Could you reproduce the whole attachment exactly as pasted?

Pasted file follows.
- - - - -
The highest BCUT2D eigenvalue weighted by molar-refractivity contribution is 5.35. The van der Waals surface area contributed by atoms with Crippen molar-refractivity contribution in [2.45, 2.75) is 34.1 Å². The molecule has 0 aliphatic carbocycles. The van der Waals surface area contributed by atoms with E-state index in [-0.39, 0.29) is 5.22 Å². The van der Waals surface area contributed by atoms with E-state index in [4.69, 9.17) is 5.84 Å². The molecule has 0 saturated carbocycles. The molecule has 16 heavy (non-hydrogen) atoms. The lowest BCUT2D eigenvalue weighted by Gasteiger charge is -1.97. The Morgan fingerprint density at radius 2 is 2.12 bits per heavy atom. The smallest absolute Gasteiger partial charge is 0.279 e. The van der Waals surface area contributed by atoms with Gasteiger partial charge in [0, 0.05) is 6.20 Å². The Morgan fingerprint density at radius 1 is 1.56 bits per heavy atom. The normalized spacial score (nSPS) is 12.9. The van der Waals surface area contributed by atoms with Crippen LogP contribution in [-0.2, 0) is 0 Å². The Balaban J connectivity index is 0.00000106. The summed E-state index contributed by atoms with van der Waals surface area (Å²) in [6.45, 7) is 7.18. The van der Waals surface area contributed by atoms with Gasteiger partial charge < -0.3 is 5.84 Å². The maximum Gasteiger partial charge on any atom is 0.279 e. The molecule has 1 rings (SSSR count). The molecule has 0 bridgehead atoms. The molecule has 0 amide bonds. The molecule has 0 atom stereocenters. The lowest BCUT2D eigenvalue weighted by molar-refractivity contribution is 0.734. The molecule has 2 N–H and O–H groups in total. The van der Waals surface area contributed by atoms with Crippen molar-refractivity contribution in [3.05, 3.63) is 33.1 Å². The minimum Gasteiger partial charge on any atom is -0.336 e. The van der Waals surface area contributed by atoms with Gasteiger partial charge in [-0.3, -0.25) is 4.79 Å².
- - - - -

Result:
The highest BCUT2D eigenvalue weighted by molar-refractivity contribution is 5.35. The van der Waals surface area contributed by atoms with Crippen molar-refractivity contribution in [2.45, 2.75) is 34.1 Å². The molecule has 0 aliphatic carbocycles. The van der Waals surface area contributed by atoms with E-state index in [-0.39, 0.29) is 5.22 Å². The van der Waals surface area contributed by atoms with E-state index in [4.69, 9.17) is 5.84 Å². The molecule has 0 saturated carbocycles. The molecule has 16 heavy (non-hydrogen) atoms. The lowest BCUT2D eigenvalue weighted by Gasteiger charge is -1.97. The Morgan fingerprint density at radius 2 is 2.12 bits per heavy atom. The smallest absolute Gasteiger partial charge is 0.279 e. The van der Waals surface area contributed by atoms with Gasteiger partial charge in [0, 0.05) is 6.20 Å². The Morgan fingerprint density at radius 1 is 1.56 bits per heavy atom. The normalized spacial score (nSPS) is 12.9. The van der Waals surface area contributed by atoms with Crippen LogP contribution in [-0.2, 0) is 0 Å². The Balaban J connectivity index is 0.00000106. The summed E-state index contributed by atoms with van der Waals surface area (Å²) in [6.45, 7) is 7.18. The van der Waals surface area contributed by atoms with Gasteiger partial charge < -0.3 is 5.84 Å². The maximum Gasteiger partial charge on any atom is 0.279 e. The molecule has 1 rings (SSSR count). The molecule has 0 bridgehead atoms. The molecule has 0 amide bonds. The molecule has 0 atom stereocenters. The lowest BCUT2D eigenvalue weighted by molar-refractivity contribution is 0.734. The molecule has 2 N–H and O–H groups in total. The van der Waals surface area contributed by atoms with Crippen molar-refractivity contribution in [3.05, 3.63) is 33.1 Å². The minimum Gasteiger partial charge on any atom is -0.336 e. The van der Waals surface area contributed by atoms with Gasteiger partial charge in [-0.3, -0.25) is 4.79 Å².